He shoots. He scores.

March 3, 2010 by  

Bars, homes and streets erupted into cheers and hugs when Sidney Crosby scored the gold medal goal.

But the Olympic games were not just about hockey. They were about bringing nations together while supporting their own countries.

Walking the streets of downtown Vancouver, that world was walking the same streets. Turning to the left and right, you would see a different country every time.

The glowing heart; of our national anthem could be seen everywhere, it was about national pride: wearing the red and white, or painting the maple leaf on our faces, waving the flag as high as we could for everyone to see, and singing the national anthem any time we could.

The Olympics were also about standing in lines with smiles on our faces, patiently waiting to get into Heineken House or Irish House or anywhere else there was a line. Some people even waited six hours for the 30 seconds of pure joy on the zip-line above Robson Square.

Out of all visiting countries, the Netherland and Russia took home the gold for visiting country team spirit. Waving flags, dressing head to toe in bright orange, they wanted to take pictures with every person they met.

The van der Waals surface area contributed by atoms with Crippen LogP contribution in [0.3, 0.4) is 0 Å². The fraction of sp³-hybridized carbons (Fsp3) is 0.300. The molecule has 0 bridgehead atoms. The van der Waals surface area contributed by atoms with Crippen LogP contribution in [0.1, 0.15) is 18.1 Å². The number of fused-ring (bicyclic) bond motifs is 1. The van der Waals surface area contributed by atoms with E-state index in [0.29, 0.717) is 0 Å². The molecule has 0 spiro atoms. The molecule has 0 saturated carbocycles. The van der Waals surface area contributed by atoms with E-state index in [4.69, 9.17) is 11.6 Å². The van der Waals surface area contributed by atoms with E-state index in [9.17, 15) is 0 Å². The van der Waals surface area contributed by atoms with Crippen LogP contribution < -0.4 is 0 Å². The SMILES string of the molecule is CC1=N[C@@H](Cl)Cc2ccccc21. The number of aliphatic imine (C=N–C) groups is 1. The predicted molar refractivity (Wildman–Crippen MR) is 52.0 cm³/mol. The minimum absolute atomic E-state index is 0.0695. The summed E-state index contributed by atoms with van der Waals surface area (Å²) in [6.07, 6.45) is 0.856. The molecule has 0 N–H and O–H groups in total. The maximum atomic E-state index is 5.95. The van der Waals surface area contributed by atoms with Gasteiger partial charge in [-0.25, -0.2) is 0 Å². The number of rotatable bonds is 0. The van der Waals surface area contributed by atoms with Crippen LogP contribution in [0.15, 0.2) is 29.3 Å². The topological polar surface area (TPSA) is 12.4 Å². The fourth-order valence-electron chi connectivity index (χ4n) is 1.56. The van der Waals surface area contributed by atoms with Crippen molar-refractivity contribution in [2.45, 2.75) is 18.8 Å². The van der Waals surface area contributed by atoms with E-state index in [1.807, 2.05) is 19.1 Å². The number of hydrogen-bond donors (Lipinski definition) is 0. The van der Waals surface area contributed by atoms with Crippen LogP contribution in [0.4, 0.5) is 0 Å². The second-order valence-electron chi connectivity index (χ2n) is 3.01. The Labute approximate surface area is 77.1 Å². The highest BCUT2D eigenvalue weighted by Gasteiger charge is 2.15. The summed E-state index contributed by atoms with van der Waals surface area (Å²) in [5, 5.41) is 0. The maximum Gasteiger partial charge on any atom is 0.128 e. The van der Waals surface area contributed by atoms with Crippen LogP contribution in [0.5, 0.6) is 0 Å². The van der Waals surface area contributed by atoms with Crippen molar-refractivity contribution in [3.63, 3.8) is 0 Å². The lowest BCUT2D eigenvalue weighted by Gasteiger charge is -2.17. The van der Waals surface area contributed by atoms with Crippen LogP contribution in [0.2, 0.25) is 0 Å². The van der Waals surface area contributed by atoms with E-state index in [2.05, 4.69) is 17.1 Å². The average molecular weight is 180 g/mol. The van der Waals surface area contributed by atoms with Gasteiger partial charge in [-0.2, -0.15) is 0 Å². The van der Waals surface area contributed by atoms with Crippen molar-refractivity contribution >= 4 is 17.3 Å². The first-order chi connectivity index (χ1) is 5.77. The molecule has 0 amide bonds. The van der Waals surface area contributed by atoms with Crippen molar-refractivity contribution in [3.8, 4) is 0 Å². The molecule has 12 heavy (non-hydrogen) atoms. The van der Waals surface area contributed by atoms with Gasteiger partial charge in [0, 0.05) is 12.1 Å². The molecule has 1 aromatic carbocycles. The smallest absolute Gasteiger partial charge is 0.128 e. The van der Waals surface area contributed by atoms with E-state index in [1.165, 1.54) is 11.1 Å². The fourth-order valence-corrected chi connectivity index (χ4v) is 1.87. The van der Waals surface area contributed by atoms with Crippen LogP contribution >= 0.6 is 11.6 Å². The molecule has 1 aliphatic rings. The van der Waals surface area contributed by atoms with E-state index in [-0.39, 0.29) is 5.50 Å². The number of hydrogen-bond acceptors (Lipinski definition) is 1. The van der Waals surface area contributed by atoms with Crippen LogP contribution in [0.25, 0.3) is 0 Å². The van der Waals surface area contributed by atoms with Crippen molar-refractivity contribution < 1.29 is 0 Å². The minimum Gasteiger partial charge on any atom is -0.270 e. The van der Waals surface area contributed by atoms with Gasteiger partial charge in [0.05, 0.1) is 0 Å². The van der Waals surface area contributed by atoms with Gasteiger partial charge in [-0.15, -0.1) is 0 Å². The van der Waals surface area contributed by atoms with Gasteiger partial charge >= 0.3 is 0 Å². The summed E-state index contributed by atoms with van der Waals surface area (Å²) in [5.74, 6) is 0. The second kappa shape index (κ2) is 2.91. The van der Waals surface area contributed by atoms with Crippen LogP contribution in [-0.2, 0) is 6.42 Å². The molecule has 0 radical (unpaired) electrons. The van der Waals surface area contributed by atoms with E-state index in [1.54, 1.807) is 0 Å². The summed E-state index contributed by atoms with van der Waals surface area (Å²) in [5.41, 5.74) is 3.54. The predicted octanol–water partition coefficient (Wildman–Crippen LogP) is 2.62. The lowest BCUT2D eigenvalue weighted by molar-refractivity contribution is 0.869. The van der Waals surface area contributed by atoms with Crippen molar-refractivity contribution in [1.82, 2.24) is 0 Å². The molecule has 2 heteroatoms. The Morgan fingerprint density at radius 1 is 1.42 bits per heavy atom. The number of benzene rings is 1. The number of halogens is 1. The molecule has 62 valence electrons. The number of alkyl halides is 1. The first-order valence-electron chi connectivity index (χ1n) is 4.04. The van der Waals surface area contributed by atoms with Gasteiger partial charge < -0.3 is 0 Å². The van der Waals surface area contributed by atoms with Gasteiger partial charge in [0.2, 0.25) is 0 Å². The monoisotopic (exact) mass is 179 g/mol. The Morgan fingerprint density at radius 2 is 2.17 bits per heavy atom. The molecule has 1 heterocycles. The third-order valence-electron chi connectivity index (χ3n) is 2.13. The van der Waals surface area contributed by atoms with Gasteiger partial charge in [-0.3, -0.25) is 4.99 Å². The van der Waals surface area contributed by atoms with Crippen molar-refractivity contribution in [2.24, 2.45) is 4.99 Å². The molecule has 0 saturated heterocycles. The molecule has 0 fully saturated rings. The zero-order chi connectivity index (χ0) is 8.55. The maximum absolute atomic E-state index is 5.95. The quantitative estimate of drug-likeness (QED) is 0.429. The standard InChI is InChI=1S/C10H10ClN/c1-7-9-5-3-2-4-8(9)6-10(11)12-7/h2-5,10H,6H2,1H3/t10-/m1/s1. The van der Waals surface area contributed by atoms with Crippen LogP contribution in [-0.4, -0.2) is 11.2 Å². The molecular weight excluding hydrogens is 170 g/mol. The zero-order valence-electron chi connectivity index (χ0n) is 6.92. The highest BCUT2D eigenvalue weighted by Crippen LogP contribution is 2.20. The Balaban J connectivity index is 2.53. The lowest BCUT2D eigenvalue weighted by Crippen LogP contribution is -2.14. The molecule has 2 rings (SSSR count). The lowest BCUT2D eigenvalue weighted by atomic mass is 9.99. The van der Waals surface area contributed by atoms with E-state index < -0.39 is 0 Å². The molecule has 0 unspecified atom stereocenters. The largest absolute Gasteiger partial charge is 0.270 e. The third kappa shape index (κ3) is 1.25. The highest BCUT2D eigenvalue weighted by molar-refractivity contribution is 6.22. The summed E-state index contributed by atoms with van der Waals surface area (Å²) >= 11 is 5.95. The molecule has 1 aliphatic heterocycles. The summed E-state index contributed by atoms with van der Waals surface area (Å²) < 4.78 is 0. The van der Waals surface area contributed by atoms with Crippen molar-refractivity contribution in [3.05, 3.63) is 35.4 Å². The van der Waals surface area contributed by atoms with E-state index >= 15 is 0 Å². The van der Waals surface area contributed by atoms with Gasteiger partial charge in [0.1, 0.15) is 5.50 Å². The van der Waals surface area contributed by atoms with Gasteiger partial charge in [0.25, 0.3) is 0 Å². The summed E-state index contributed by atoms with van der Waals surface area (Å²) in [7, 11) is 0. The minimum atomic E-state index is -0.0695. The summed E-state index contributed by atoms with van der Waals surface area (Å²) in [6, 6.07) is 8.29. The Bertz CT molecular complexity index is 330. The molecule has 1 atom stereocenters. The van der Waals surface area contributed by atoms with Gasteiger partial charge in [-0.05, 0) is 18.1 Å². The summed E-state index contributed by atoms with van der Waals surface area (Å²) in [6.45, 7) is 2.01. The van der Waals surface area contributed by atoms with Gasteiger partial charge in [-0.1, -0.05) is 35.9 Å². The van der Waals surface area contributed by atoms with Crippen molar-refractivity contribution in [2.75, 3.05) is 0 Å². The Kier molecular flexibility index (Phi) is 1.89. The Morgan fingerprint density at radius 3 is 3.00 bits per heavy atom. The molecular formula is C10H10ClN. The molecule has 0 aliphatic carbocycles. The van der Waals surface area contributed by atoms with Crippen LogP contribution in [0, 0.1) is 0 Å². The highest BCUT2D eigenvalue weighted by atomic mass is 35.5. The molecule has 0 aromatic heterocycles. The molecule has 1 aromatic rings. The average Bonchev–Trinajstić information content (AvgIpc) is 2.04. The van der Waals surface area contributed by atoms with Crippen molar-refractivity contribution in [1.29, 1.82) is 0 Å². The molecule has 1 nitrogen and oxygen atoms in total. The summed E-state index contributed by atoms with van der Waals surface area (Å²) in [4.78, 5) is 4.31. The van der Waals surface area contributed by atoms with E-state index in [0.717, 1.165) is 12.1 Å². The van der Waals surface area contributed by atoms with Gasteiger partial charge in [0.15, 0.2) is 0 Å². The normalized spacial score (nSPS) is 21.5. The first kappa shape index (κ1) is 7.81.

Language barriers were no problem. Adrenaline-high on the rush of the games, everyone seemed to be saying the same thing: Let’s have a good time.

Waiting in line for over two hours to get into the Irish House seemed like 15 minutes, chatting with the Dutch in their bright orange sweaters and wigs, and taking pictures with all the new friends made. After getting inside, we shared a beer with every single person we met in the line.

The Olympic games brought the world together in a way that no one cared if the person beside them was from the United States or from China. It was about people having a good time and enjoying themselves while watching their country compete on the world’s largest stage.


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